Safe long term storage sealing of CO2 in hydrate
Project partnersInstitutt for Fysikk og Teknologi, Universitetet i Bergen, STATOIL
Project period2013 – 2016
Injection of carbon dioxide for safe long terms storage in solid hydrate form is a concept which have been investigated in different universities and laboratories worldwide. University of Bergen has a leading role in developing this concept up to industrial level and was conducting the experimental and theoretical research that led to a pilot test in Alaska in 2012.
The goal of this project is to close some theoretical gaps that prohibit reliable design of specific storage projects. The overall goal is to develop a new hydrate reservoir simulator which take into account that hydrates in porous media never can reach thermodynamic equilibrium.
In order to achieve these goals 3 PhD projects have been establish. The first of these projects is the development of the reservoir simulator by itself. Incorporation of non-equilibrium into a reactive transport simulator (RetrasoCodeBright) which enables the incorporation of different hydrate phase transitions as pseudo reactions with specific kinetic rates. A second project is devoted to fundamental kinetic modelling using phase field theory. This theory is free energy minimization under constraints of heat and mass transport. To accomplish this a common reference level of thermodynamic properties, including adsorbed phase on mineral surfaces, needs to be developed. A third PhD project is dedicated to this aspect.
Unlike conventional oil and gas reservoir simulator s there are not any real hydrate production cases to use for comparing model results. The only test done with carbon dioxide injection for combines storage of carbon dioxide and release of in situ natural gas was limited to few weeks and a production technology (“huff and puff”) which is hardly the preferred technology. The demands for high level of rigor in the modelling tools is therefore an absolute must. In that sense the RCB Hydrate simulator is totally unique worldwide.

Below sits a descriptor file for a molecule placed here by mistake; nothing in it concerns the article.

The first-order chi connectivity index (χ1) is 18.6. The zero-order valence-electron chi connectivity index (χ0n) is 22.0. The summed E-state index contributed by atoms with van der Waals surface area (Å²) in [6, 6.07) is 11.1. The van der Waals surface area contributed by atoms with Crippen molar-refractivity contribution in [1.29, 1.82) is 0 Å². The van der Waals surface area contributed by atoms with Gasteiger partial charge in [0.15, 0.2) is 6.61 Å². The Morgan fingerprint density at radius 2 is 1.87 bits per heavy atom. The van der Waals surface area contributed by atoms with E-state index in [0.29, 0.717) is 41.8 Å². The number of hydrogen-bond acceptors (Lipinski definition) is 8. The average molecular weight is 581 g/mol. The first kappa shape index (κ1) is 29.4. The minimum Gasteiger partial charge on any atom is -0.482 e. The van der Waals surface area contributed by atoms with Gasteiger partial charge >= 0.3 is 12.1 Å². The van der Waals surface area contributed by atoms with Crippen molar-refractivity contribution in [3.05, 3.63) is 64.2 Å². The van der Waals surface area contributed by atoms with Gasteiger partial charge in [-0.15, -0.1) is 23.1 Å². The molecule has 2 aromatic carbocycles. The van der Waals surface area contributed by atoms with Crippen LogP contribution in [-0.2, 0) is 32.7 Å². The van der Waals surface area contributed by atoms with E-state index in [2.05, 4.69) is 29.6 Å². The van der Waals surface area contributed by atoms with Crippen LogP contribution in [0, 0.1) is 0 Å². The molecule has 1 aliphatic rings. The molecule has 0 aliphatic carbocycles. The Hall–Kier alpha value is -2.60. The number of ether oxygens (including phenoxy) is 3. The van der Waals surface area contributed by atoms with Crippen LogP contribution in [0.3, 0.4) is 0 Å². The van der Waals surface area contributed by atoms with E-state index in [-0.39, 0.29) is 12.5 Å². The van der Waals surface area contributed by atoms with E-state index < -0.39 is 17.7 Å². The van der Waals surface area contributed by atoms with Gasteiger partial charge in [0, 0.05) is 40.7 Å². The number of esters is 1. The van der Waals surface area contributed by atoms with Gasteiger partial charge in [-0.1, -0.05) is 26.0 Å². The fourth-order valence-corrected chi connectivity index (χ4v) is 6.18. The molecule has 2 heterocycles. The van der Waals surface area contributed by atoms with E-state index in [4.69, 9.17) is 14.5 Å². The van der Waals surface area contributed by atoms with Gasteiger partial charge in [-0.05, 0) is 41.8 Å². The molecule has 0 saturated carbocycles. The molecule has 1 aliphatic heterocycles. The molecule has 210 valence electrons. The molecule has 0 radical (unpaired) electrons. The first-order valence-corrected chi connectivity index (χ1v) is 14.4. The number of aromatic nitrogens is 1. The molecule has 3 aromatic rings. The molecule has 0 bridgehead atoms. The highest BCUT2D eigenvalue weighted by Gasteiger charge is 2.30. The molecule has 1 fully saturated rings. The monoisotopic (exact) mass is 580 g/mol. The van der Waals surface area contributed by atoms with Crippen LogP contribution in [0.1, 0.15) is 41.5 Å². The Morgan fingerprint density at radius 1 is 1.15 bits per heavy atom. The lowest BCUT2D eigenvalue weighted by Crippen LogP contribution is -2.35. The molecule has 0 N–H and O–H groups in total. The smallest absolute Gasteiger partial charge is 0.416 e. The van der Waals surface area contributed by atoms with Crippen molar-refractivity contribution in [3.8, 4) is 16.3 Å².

During 2015/2016 the project has made substantial progress in the understanding of the impact of mineral/water interactions. Water adsorbing on Calcite versus adsorbing oc Kaolinite (part of clay) appear to have very similar characteristics in the first adsorption layer of water but there is a substantial difference in the structure between the first and second peak , which is significantly broader for Kaolinite. For Kaolinite this implies that methane and/or carbon dioxide can be trapped in between these water layers and benefit restructuring over to hydrate. Preliminary simulations of larger systems indicate that bubbles of methane can be trapped close to the water structure. These are ongoing studies and we expect to publish results early autumn.
On the nano to pore scale modelling a totally new programming of the code has been initiated, along with some changes. The use of spectral solver combined with multi-GPU (graphical processing unit) parallel architecture makes it possible to study very large model systems over long time scales. Preliminary results confirm earlier findings from small systems but the efficient architecture makes it possible to include difficult samplings like for instance dynamic of surface effects and a more detailed analysis of various competing phase transitions. Publications are under writing.
On the RCB development we have completed the important phase transition for the CH4/CO2 exchange and we are now including also additions of nitrogen. Several publications are submitted and in preparation.